Rapid growth, speed, the inexorable march of expanding sectors: our selection of news seems appropriate for a month that always seems to be over before it has really begun. Whether it’s Mercedes' 1000km EV jaunt, a huge rise in BEV sales or good news for the UK Space sector, it's all really positive stuff as we look back over the news that grabbed our attention in April.
Mercedes EV breaks 1,000 km range barrier to outdo Tesla
A Mercedes EQXX prototype electric car has driven more than 1,000 kilometres from Germany to Cassis (a Mediterranean fishing port on the French Riviera) on a single charge— and still had 15% charge left upon arrival.
The EQXX is hailed by the brand’s CEO Ola Kallenius as “the most efficient Mercedes ever built,” with its lightweight chassis and aerodynamic profile allowing it to complete the trip with a battery half the size of Mercedes' EQS, the brand’s flagship electric car, which has a driving range of up to 350 miles.
Mercedes intends to spend 60 billion euros through 2026 to fend off Tesla and win back the title of the world's best-selling luxury-car maker from rival BMW Group. Despite years of criticism for being late to adopt electric cars, the brand’s goal is to sell only EVs where possible by the end of this decade and set up eight battery factories with partners.
Explosion of BEV and hybrid sales
In other automotive news, SMMT figures reveal that more than a third of new cars sold in the UK are now battery electric (BEV) or hybrid. Over 39,000 zero emission cars left dealerships last month, more than during the whole of 2019—an increase of 78.7% on the same month last year, according to statistics released by the Society of Motor Manufacturers and Traders (SMMT) on April 5th.
The BEV market share reached 16.1% while plug-in hybrids (PHEVs) fell slightly to 6.6% and hybrids (HEVs) grew to 11.4%, meaning 34.1% of all vehicles sold were electrified.
Ross Brawn pushing for more sprint races
One of the big talking points at the Formula 1 Commission meeting in London this week was the possible expansion of the new sprint format for 2023. Original plans for an increase from three to six sprints this year have been curtailed by financial concerns, but the 2022 Imola sprint was well-received and will be followed by sprints in Austria and Brazil.
Senior F1 official Ross Brawn believes the sprint format is key to his sport reaching new fans and remaining relevant, saying that “...bite-sized chunks of F1 would be popular (on) social media, with streaming services, YouTube compilations, all the rest of it...” and that his concern is that “F1 gets to be an old white man's sport.”
The sprint format gives F1 sponsors and audiences a full weekend of racing to engage in , creating more commercial and promotional opportunities and more ways for drivers and teams to gain points across the season.
Manufacturing & Technologies
Airbus secures ‘largest single order ever placed’
Global aircraft operating lessor BOC Aviation has signed an order for 80 A320neo family aircraft from Airbus, which takes BOC Aviation’s total direct orders with the firm to 453 aircraft and sees a continuation of a partnership more than 26 years old.
At the end of March 2022 the A320neo Family had totalled more than 7,900 orders from around 130 customers. Since its Entry into Service six years ago, Airbus has delivered over 2,100 A320neo Family aircraft contributing to 15 million tons of CO2 saving.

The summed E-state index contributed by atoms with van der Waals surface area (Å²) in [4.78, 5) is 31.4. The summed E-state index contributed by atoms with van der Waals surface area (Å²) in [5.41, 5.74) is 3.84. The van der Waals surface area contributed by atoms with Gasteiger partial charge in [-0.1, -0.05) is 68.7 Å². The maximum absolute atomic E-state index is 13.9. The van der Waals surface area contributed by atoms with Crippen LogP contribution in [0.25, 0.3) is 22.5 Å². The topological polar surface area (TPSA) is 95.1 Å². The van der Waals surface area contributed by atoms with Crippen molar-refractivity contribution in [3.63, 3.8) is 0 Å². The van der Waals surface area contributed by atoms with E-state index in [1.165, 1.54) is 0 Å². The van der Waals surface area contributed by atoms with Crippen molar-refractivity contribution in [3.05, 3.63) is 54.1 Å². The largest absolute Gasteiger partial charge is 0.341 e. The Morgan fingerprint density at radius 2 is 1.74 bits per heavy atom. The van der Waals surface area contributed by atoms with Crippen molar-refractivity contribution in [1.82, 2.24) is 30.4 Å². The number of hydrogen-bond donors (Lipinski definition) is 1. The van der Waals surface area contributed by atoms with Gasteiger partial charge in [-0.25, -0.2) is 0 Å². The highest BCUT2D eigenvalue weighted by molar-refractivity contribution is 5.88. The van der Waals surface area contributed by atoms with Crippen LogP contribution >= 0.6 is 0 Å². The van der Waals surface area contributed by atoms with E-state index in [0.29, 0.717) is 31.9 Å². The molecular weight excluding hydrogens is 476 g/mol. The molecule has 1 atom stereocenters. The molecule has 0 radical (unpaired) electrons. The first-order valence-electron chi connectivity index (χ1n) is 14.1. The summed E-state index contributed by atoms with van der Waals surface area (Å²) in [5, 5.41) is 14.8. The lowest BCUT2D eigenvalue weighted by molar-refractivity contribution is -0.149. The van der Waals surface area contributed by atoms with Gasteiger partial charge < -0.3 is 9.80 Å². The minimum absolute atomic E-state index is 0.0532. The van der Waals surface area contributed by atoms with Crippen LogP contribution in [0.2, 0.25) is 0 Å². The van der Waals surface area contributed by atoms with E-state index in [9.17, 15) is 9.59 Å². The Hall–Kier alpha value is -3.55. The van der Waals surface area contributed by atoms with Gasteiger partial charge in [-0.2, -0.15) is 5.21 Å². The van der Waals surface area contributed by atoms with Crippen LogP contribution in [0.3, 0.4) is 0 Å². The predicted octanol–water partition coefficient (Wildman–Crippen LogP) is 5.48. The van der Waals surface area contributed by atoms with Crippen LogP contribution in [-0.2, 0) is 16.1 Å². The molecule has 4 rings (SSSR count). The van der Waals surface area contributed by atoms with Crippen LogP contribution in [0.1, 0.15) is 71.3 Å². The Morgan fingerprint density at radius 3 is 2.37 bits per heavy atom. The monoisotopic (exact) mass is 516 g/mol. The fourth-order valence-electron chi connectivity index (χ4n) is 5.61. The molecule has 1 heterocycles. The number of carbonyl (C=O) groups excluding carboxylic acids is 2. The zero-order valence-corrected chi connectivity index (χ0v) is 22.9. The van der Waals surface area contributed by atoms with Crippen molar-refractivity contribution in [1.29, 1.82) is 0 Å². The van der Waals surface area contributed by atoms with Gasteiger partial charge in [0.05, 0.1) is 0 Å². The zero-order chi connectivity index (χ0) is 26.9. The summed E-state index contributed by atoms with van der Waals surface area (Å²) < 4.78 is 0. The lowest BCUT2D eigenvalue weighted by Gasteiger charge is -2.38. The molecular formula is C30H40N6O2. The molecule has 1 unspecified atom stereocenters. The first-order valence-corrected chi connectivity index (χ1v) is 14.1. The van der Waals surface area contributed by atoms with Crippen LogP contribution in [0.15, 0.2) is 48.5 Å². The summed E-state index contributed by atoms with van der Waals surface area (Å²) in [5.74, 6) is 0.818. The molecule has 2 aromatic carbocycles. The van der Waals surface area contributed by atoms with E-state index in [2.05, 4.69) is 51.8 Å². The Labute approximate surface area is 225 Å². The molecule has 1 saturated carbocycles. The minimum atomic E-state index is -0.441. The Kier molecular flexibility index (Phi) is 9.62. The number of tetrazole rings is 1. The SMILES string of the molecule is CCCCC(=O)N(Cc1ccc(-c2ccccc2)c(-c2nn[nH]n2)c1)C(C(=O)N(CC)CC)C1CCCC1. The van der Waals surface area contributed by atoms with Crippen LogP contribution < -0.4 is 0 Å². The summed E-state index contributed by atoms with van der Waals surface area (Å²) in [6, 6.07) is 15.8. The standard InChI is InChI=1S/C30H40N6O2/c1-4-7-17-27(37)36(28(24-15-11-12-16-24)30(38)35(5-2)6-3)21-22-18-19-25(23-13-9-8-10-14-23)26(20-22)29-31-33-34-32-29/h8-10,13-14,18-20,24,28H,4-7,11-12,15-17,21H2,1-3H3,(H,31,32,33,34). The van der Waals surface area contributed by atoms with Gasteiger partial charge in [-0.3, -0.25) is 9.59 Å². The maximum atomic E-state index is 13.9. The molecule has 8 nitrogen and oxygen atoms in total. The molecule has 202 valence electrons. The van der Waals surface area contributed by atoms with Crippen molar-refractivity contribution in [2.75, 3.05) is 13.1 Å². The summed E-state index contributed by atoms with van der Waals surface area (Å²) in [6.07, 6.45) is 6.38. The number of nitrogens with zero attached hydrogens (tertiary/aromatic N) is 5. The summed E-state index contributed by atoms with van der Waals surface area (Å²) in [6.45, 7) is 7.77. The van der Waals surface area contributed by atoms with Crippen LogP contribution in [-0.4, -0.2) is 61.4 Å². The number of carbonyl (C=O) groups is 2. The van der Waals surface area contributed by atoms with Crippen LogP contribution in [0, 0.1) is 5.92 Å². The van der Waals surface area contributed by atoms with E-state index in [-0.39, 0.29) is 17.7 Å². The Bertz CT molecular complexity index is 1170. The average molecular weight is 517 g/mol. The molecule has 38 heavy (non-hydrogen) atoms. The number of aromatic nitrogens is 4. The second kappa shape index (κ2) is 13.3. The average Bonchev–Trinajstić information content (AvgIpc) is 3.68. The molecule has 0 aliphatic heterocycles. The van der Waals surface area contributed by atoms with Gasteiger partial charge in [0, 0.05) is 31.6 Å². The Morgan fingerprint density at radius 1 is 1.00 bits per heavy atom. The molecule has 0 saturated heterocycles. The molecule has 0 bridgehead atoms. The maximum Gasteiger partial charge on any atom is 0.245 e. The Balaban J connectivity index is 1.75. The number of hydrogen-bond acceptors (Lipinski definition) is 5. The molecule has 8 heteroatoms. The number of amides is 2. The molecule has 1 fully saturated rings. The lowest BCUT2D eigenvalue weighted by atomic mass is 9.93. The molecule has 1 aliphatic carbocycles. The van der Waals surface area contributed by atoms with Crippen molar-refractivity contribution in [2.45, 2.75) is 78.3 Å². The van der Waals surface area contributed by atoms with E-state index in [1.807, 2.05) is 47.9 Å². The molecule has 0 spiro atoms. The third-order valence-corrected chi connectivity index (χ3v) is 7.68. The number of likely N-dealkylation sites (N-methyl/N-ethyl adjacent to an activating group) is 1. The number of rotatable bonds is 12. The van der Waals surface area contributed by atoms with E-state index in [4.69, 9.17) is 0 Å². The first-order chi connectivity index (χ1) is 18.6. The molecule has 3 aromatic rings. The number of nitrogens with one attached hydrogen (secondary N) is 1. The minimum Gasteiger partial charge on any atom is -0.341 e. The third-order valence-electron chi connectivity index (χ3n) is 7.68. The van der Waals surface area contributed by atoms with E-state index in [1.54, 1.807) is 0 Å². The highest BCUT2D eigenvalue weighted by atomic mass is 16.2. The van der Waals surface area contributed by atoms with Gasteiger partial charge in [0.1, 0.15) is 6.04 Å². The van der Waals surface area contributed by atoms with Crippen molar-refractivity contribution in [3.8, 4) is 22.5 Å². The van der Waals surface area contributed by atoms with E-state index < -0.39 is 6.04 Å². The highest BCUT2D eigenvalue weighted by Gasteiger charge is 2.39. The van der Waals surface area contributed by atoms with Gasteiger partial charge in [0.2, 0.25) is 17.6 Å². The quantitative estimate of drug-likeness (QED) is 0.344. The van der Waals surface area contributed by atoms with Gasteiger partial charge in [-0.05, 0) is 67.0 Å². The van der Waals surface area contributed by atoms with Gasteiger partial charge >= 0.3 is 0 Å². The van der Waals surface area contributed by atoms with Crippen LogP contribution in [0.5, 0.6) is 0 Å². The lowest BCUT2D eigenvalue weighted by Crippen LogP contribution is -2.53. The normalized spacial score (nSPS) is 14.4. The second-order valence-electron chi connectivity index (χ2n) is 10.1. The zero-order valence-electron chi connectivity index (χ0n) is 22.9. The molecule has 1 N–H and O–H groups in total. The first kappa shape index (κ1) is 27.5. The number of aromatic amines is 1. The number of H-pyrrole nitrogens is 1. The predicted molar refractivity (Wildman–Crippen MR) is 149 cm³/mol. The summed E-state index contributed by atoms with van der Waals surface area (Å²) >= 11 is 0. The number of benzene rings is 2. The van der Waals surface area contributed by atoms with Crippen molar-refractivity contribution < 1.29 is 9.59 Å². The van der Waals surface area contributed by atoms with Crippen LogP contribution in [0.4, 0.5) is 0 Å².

UK space sector sees rapid growth despite Covid-19 pandemic
Despite disruption from the pandemic, UK employment in the space sector grew by 3,000 jobs in 2020. The UK Space Agency report, “The Size and Health of the UK Space Industry 2021” shows there were 46,995 jobs in the sector in 2020, an increase of 6.7% on the previous year. The report showed a slight drop in total income for the sector, though it fared much better than the wider UK economy for the same period.
The highest real-term growth occurred in space manufacturing (including satellites, spacecraft, launch vehicles and scientific instruments), which increased by £23m to £3.27bn, while investment in R&D grew by 19% to £836m.
Confidence in the sector is high, with 79% of organisations predicting a rise in income over the next three years and 74% expecting a rise in employment.
Executives & Leaders
Former VW engineering boss joins Jaguar Land Rover.
Thomas Muller has replaced Nick Rogers as JLR’s engineering chief. Mr Muller has extensive experience of research and development into chassis, advanced driver-assistance systems and autonomous technology, and will take responsibility for technical development, hardware and software of all new Jaguar and Land Rover vehicles.
JLR said Müller will play a key role in pushing forward its Reimagine strategy, through which it aims to achieve net-zero carbon emissions across its products, operations and supply chain by 2039.
Degree grade matters more than university reputation, report finds
A report by the Institute for Fiscal Studies has found that graduates in England with first-class or upper second class (2.1) honours degrees had higher average earnings by the age of 30 than those who finished with lower second-class (2.2) awards, regardless of institution – meaning that degree class was often more important than institutional reputation.
Ben Waltmann, senior research economist at IFS and a co-author of the report, said prospective students, parents and policymakers should take note of the findings, and be “more relaxed” about which institutions they aim to study at. “The findings imply that degree classification may matter as much as university attended for later-life earnings,” he said.